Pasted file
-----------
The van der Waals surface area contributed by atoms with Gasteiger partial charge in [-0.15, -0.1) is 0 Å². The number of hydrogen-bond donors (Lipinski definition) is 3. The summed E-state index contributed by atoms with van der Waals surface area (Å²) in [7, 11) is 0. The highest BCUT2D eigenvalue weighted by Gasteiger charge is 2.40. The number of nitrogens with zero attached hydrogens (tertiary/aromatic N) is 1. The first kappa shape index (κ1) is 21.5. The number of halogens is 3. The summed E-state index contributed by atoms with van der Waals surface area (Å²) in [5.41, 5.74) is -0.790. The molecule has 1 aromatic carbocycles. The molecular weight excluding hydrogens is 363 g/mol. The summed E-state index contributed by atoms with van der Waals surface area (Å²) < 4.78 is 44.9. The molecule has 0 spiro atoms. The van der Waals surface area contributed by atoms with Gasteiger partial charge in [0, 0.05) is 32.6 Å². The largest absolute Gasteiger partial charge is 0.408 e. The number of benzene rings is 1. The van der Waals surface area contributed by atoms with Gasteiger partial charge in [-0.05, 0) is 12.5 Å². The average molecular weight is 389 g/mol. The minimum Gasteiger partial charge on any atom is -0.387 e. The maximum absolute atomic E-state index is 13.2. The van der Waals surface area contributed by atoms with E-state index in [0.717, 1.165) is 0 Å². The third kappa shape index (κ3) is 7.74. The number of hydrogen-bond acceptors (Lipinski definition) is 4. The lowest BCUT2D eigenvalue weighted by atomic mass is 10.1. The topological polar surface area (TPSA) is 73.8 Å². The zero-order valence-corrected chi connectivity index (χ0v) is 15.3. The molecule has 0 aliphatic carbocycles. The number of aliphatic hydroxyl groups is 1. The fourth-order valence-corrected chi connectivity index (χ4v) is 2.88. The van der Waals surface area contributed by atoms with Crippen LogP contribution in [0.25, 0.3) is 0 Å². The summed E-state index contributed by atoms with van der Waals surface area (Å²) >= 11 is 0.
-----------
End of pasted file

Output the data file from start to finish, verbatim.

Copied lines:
The van der Waals surface area contributed by atoms with Gasteiger partial charge in [-0.15, -0.1) is 0 Å². The number of hydrogen-bond donors (Lipinski definition) is 3. The summed E-state index contributed by atoms with van der Waals surface area (Å²) in [7, 11) is 0. The highest BCUT2D eigenvalue weighted by Gasteiger charge is 2.40. The number of nitrogens with zero attached hydrogens (tertiary/aromatic N) is 1. The first kappa shape index (κ1) is 21.5. The number of halogens is 3. The summed E-state index contributed by atoms with van der Waals surface area (Å²) in [5.41, 5.74) is -0.790. The molecule has 1 aromatic carbocycles. The molecular weight excluding hydrogens is 363 g/mol. The summed E-state index contributed by atoms with van der Waals surface area (Å²) < 4.78 is 44.9. The molecule has 0 spiro atoms. The van der Waals surface area contributed by atoms with Gasteiger partial charge in [0, 0.05) is 32.6 Å². The largest absolute Gasteiger partial charge is 0.408 e. The number of benzene rings is 1. The van der Waals surface area contributed by atoms with Gasteiger partial charge in [-0.05, 0) is 12.5 Å². The average molecular weight is 389 g/mol. The minimum Gasteiger partial charge on any atom is -0.387 e. The maximum absolute atomic E-state index is 13.2. The van der Waals surface area contributed by atoms with E-state index in [0.717, 1.165) is 0 Å². The third kappa shape index (κ3) is 7.74. The number of hydrogen-bond acceptors (Lipinski definition) is 4. The lowest BCUT2D eigenvalue weighted by atomic mass is 10.1. The topological polar surface area (TPSA) is 73.8 Å². The zero-order valence-corrected chi connectivity index (χ0v) is 15.3. The molecule has 0 aliphatic carbocycles. The number of aliphatic hydroxyl groups is 1. The fourth-order valence-corrected chi connectivity index (χ4v) is 2.88. The van der Waals surface area contributed by atoms with Crippen LogP contribution in [0.25, 0.3) is 0 Å². The summed E-state index contributed by atoms with van der Waals surface area (Å²) >= 11 is 0.